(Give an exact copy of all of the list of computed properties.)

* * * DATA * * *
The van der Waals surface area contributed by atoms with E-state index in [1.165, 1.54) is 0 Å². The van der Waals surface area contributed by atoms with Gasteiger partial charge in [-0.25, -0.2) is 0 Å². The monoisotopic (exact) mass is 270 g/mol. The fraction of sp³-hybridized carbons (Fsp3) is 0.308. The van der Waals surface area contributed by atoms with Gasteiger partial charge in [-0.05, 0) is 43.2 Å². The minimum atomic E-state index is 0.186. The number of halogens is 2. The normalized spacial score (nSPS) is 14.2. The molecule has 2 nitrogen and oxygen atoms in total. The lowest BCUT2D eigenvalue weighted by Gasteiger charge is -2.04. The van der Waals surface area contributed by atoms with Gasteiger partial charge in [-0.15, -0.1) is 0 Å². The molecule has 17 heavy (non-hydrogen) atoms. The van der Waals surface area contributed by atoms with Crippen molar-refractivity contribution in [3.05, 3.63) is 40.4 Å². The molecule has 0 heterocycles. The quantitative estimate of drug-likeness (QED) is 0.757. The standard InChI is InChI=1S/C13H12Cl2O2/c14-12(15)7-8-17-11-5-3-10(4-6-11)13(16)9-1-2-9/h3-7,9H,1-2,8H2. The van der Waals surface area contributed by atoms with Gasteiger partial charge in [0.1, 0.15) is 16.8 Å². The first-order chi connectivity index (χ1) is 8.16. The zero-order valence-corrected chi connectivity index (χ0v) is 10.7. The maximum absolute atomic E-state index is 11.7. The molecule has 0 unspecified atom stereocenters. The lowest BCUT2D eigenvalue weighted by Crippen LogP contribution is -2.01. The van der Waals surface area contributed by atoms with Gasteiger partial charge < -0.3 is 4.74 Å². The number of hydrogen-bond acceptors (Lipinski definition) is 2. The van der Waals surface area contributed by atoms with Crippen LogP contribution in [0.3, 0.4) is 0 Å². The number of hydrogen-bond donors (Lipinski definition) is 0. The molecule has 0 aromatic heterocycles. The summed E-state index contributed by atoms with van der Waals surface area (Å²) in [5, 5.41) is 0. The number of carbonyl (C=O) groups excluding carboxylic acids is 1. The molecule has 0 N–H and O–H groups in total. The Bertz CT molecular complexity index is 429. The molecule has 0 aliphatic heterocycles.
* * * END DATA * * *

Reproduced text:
The van der Waals surface area contributed by atoms with E-state index in [1.165, 1.54) is 0 Å². The van der Waals surface area contributed by atoms with Gasteiger partial charge in [-0.25, -0.2) is 0 Å². The monoisotopic (exact) mass is 270 g/mol. The fraction of sp³-hybridized carbons (Fsp3) is 0.308. The van der Waals surface area contributed by atoms with Gasteiger partial charge in [-0.05, 0) is 43.2 Å². The minimum atomic E-state index is 0.186. The number of halogens is 2. The normalized spacial score (nSPS) is 14.2. The molecule has 2 nitrogen and oxygen atoms in total. The lowest BCUT2D eigenvalue weighted by Gasteiger charge is -2.04. The van der Waals surface area contributed by atoms with Gasteiger partial charge in [-0.15, -0.1) is 0 Å². The molecule has 17 heavy (non-hydrogen) atoms. The van der Waals surface area contributed by atoms with Crippen molar-refractivity contribution in [3.05, 3.63) is 40.4 Å². The molecule has 0 heterocycles. The quantitative estimate of drug-likeness (QED) is 0.757. The standard InChI is InChI=1S/C13H12Cl2O2/c14-12(15)7-8-17-11-5-3-10(4-6-11)13(16)9-1-2-9/h3-7,9H,1-2,8H2. The van der Waals surface area contributed by atoms with Gasteiger partial charge in [0.1, 0.15) is 16.8 Å². The first-order chi connectivity index (χ1) is 8.16. The zero-order valence-corrected chi connectivity index (χ0v) is 10.7. The maximum absolute atomic E-state index is 11.7. The molecule has 0 unspecified atom stereocenters. The lowest BCUT2D eigenvalue weighted by Crippen LogP contribution is -2.01. The van der Waals surface area contributed by atoms with Gasteiger partial charge < -0.3 is 4.74 Å². The number of hydrogen-bond acceptors (Lipinski definition) is 2. The van der Waals surface area contributed by atoms with Crippen LogP contribution in [0.3, 0.4) is 0 Å². The number of hydrogen-bond donors (Lipinski definition) is 0. The molecule has 0 aromatic heterocycles. The summed E-state index contributed by atoms with van der Waals surface area (Å²) in [5, 5.41) is 0. The number of carbonyl (C=O) groups excluding carboxylic acids is 1. The molecule has 0 N–H and O–H groups in total. The Bertz CT molecular complexity index is 429. The molecule has 0 aliphatic heterocycles.